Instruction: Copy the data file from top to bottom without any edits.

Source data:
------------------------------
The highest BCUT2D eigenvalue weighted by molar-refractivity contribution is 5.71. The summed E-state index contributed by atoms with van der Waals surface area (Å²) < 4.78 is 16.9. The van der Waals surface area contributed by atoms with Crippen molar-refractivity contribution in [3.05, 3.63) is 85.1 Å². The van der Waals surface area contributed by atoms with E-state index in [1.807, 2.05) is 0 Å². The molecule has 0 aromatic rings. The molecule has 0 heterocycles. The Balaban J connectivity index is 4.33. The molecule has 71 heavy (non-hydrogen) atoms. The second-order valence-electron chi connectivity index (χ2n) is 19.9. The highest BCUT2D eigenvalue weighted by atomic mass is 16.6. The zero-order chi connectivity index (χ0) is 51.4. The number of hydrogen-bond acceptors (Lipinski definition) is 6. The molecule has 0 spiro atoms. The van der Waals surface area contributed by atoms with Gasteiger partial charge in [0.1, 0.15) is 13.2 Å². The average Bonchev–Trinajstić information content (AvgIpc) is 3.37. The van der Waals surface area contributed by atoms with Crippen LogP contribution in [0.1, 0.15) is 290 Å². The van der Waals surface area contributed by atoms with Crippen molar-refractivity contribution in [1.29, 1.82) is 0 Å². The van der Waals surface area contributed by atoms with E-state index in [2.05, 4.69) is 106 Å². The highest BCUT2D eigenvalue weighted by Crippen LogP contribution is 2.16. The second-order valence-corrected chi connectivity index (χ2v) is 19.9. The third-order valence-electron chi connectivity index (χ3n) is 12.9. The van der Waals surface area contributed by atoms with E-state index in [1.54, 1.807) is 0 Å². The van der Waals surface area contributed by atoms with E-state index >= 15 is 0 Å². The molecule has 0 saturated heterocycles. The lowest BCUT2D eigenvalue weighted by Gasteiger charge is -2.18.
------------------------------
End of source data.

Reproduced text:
The highest BCUT2D eigenvalue weighted by molar-refractivity contribution is 5.71. The summed E-state index contributed by atoms with van der Waals surface area (Å²) < 4.78 is 16.9. The van der Waals surface area contributed by atoms with Crippen molar-refractivity contribution in [3.05, 3.63) is 85.1 Å². The van der Waals surface area contributed by atoms with E-state index in [1.807, 2.05) is 0 Å². The molecule has 0 aromatic rings. The molecule has 0 heterocycles. The Balaban J connectivity index is 4.33. The molecule has 71 heavy (non-hydrogen) atoms. The second-order valence-electron chi connectivity index (χ2n) is 19.9. The highest BCUT2D eigenvalue weighted by atomic mass is 16.6. The zero-order chi connectivity index (χ0) is 51.4. The number of hydrogen-bond acceptors (Lipinski definition) is 6. The molecule has 0 spiro atoms. The van der Waals surface area contributed by atoms with Gasteiger partial charge in [0.1, 0.15) is 13.2 Å². The average Bonchev–Trinajstić information content (AvgIpc) is 3.37. The van der Waals surface area contributed by atoms with Crippen LogP contribution in [0.1, 0.15) is 290 Å². The van der Waals surface area contributed by atoms with Crippen molar-refractivity contribution in [1.29, 1.82) is 0 Å². The van der Waals surface area contributed by atoms with E-state index in [2.05, 4.69) is 106 Å². The highest BCUT2D eigenvalue weighted by Crippen LogP contribution is 2.16. The second-order valence-corrected chi connectivity index (χ2v) is 19.9. The third-order valence-electron chi connectivity index (χ3n) is 12.9. The van der Waals surface area contributed by atoms with E-state index in [1.54, 1.807) is 0 Å². The van der Waals surface area contributed by atoms with E-state index >= 15 is 0 Å². The molecule has 0 saturated heterocycles. The lowest BCUT2D eigenvalue weighted by Gasteiger charge is -2.18.